Well, I’ll be damned.
Bishop Declan Lang, the chair of the UK-based Catholic Bishops’ Conference Department for International Affairs, has gone on record asking fellow Catholics to defend persecuted atheists. Seriously.
Referring to atheists like Ahmed Rajib Haider who have been jailed or murdered for their thought-crimes, Lang writes that Catholics have a duty to stand up for freedom of belief, even when they disagree:
Confronted with these injustices we must not stand by. Moreover we should recognise that the oppression of atheists does not only violate the human rights of people like [Palestinian poet Ashraf] Fayadh, [Indonesian atheist] Alexander [Aan], Alber [Saber] and Karim [Ashraf Mohamed al-Banna], but represents a degradation of the fundamental principle that people should be free to hold their own beliefs without fearing for their life or liberty. History has shown time and time again that when one minority group is oppressed with impunity, others soon face the same fate.
Encouragingly the UK government has made a commitment to “stand up for the freedom of people of all religions — and non-religious people — to practise their beliefs in peace and safety.” When Catholic MPs Margaret Ritchie and John McNally spoke in parliament following the killing of Faisal Abedin Deepan, Foreign Office minister Hugo Swire joined in condemnation and called on the government of Bangladesh to protect free expression.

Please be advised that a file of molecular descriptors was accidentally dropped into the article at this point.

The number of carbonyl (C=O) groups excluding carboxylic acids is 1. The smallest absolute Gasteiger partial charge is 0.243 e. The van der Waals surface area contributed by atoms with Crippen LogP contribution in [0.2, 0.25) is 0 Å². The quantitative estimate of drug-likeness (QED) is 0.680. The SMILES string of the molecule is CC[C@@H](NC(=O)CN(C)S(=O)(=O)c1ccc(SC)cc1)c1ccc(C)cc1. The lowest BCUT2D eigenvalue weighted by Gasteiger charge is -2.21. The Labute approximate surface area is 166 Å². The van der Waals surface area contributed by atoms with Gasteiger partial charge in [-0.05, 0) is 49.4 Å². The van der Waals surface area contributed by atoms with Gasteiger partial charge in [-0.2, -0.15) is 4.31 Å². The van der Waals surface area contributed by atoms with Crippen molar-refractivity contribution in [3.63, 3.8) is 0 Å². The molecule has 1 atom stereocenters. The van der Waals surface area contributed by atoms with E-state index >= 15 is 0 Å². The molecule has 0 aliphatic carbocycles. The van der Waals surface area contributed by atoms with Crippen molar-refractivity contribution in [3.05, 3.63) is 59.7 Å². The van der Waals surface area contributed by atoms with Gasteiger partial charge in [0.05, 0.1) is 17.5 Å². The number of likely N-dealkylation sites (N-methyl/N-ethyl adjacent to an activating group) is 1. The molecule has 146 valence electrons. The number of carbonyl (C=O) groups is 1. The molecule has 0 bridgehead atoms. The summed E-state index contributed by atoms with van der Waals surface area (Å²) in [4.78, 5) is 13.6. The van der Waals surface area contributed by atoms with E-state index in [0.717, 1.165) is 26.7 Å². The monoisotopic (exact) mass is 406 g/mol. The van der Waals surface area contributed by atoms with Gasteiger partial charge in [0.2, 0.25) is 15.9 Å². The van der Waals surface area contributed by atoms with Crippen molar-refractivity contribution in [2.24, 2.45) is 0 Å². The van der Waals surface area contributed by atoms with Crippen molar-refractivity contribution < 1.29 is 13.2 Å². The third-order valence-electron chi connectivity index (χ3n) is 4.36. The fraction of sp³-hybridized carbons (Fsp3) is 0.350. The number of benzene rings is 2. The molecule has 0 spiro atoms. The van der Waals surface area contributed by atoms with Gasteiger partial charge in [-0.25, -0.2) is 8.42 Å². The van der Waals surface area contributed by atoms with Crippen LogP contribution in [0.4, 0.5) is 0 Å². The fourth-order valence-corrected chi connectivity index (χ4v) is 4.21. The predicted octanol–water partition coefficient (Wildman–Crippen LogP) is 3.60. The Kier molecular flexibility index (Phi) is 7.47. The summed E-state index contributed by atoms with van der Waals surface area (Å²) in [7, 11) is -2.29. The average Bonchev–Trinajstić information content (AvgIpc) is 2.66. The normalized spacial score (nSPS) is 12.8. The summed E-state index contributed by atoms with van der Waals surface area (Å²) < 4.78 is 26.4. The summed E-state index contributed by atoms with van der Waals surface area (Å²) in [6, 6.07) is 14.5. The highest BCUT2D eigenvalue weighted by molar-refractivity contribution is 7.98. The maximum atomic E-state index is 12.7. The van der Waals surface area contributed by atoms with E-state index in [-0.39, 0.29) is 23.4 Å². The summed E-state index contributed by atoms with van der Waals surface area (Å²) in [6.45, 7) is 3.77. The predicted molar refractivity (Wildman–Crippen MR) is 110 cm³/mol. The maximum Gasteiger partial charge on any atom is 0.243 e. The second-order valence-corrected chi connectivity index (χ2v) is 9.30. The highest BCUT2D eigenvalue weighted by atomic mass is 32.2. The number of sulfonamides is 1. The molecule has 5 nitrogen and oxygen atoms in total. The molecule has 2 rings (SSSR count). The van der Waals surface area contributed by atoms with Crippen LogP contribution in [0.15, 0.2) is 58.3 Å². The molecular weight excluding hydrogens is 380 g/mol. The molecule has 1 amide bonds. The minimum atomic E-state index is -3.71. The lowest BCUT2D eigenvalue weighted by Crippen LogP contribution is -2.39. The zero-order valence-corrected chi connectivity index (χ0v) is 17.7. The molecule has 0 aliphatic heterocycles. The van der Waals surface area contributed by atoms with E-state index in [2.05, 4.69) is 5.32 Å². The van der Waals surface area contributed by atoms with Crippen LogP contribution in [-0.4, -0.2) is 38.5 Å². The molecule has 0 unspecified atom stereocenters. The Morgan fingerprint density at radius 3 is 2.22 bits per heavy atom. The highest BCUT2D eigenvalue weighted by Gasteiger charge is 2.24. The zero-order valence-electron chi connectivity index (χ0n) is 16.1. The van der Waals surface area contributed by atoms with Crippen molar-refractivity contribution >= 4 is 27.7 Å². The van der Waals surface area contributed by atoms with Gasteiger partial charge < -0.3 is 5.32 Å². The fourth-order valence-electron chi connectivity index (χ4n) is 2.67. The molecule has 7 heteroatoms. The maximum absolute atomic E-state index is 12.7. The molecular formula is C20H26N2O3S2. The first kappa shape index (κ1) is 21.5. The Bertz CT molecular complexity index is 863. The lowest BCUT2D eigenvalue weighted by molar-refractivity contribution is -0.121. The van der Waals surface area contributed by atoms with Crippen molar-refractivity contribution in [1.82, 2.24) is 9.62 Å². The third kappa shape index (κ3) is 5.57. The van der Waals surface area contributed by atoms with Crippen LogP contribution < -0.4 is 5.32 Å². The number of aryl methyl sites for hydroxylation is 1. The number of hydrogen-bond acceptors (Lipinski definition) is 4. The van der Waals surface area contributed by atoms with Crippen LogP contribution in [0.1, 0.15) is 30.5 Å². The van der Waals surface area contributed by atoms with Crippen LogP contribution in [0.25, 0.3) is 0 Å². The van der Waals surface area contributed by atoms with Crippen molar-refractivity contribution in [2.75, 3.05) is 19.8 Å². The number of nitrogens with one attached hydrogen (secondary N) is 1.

The Catholic community in England and Wales has a role to play in ensuring that the government maintains this position and continues to speak out when people are imprisoned, tortured or killed on account of their atheism. Doing so will not only be a practical expression of solidarity with those suffering the most appalling persecution, but will also promote freedom of religion or belief as a universal right to the benefit of all.
It’s support church/state separation groups would undoubtedly welcome. No one deserves to be persecuted for their beliefs, especially when those beliefs hurt no one. We often hear conservative Christians say they’re being persecuted, but really, they’re whining because the law doesn’t treat their faith as better than everyone else’s.
In the case of these atheists, they’re being killed simply for holding an unpopular belief and talking about it publicly. If you can’t defend that right, whose side are you on?
Lang is doing the right thing here. The question now is what form that support will take if and when someone else is murdered for his non-belief.
(Image via Clifton Diocese)